The route was in good condition from the chimney pitches upwards with good quantities of snow. Dinnertime does not rely on frozen turf which was useful today as the turf on this aspect is currently very variable.

I have posted a video on the facebook page to give an idea of snow cover.

The summit of Aonach Dubh.

The summit of Aonach Dubh.

Dinnertime Buttress

The Falkirk High Tops Team and I were out on Dinnertime Buttress in Glencoe today. The route was damp and we encountered no snow. More photos can be viewed on the facebook page.

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Four Days Based in Lochaber

I got back last night from four days based in Fort William with Andy and Rob. On the way up on Friday we stopped off at Bridge of Orchy and headed in to Creag Coire an Dothaidh. We’d been aiming for Salamander Gully, but a team diverted on to it just before we got to the crag, so we headed up Centigrade. The ice was a bit hollow in places and required a delicate approach, but gave a good sheltered climb.

Rob and Andy high up on Centigrade.

Rob and Andy high up on Centigrade.

Saturday saw us head up to Ben Nevis and climb Ledge Route in excellent conditions. We were the first team up on the day, which required a bit of trail breaking and some careful route choice in sheltered spots with pockets of unconsolidated snow. We saw lots of teams out on The Curtain, Vanishing Gully and heading up towards Harrison’s and Castle Ridge.

On Sunday we needed a shorter day with options to cut off early if required as Rob’s foot was playing up a little. This made me think of Masa and Yuki Sakano’s routes on the North-West Ridge of Binnein Shuas. It’s a short walk in and the routes are on small buttresses up the ridge. I’d climbed Location, Location, Location last year with Jim Bayliss and spotted an option for an alternative start; the cave mentioned in Masa’s description is actually a through route. This gave an hilarious squeeze/thrutch with rucksacks needing to be removed part way up. Rob described it as “like being a kid again”.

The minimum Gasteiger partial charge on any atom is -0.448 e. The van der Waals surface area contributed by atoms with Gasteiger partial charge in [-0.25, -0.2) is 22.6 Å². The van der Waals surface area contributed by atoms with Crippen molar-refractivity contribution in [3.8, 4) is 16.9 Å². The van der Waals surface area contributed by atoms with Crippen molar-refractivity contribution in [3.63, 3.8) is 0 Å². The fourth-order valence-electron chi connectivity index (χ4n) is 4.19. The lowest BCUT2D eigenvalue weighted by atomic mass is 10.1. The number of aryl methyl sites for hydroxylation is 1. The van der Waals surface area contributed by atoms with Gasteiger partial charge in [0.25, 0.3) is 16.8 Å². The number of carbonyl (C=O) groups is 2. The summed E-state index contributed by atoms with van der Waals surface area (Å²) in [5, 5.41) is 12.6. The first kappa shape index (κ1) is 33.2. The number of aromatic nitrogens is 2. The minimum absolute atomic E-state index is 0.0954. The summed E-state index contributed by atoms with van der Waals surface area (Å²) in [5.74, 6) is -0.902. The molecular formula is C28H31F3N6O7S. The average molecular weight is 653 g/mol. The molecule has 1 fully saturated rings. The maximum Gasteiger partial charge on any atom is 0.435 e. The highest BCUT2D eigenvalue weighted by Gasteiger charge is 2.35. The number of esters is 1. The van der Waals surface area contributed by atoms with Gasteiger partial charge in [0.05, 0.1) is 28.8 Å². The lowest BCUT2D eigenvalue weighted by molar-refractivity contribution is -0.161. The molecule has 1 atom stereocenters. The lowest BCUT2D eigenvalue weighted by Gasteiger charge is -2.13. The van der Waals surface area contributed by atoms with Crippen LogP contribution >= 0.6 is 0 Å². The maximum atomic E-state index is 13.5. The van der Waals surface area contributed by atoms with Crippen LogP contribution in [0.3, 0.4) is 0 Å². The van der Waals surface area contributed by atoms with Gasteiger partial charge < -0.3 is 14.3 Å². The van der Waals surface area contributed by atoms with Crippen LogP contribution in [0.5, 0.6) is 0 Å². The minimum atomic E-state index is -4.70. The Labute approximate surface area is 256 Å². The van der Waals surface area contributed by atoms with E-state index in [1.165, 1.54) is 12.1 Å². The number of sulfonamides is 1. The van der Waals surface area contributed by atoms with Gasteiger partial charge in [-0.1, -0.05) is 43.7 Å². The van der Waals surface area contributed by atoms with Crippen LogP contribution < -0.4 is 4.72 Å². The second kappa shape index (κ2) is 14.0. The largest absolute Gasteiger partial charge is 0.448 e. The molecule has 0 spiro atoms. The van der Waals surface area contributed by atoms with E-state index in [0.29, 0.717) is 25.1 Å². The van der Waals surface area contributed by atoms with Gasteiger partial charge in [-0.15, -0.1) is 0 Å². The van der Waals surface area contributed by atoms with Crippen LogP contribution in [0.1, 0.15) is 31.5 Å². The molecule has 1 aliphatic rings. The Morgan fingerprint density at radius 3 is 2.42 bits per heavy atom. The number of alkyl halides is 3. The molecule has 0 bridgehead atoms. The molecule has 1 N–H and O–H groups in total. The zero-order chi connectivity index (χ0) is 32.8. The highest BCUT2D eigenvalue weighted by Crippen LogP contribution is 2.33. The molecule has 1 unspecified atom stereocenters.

Andy about to do battle with the narrow section of the cave.

Andy about to do battle with the narrow section of the cave.

Higher up we climbed Bogle Eyed, which gives a short, but excellent quality, ice pitch and seems to form quite readily. We then aimed for what I thought was Summit North-West Buttress. We climbed what looked like the “obvious zig-zag snow line”, however, it felt somewhat nippy for a II and we popped out about 20m North of the summit rather than “80m West”; so not the same line, but a good pitch direct to the summit. If you want more information for routes on Binnein Shuas search on Scottishwinter.com.

Yesterday we climbed Dinnertime Buttress finishing via No. 2 Gully on Aonach Dubh West Face in Glen Coe. The ground was hard frozen from the glen up and the weather was glorious. There are still areas of unconsolidated snow and slab around, so route choice requires thought.

Rob and Andy near the top of No.2 Gully.

Rob and Andy near the top of No.2 Gully.

We then drove back down and as the guys were flying out this morning we had time for a meal in Edinburgh and a couple of drams in The Scotch Malt Whisky Society, which made Rob very happy. I think Andy was just happy the weather was a vast improvement on when he was up earlier in the season. I’ve added some photos to the ClimbNow Facebook page.

Zig Zags and Dinnertime Buttress

This week I am once more based in Ballachulish. Yesterday we climbed the Zig Zags in Glencoe looking at the skills required for guiding grade I before descending the route via down climbing and abseiling.

Today we climbed DInnertime Buttress before descending via Sob Coire nan Lochan. From late afternoon yesterday and right through the whole of today there has been a thaw in Glencoe. The turf however above 500 metres has remained frozen and large quantities of snow still remain. With the temperatures dropping tonight there should still be plenty to do tomorrow.

Chris on Dinnertime Buttress.

Chris on Dinnertime Buttress.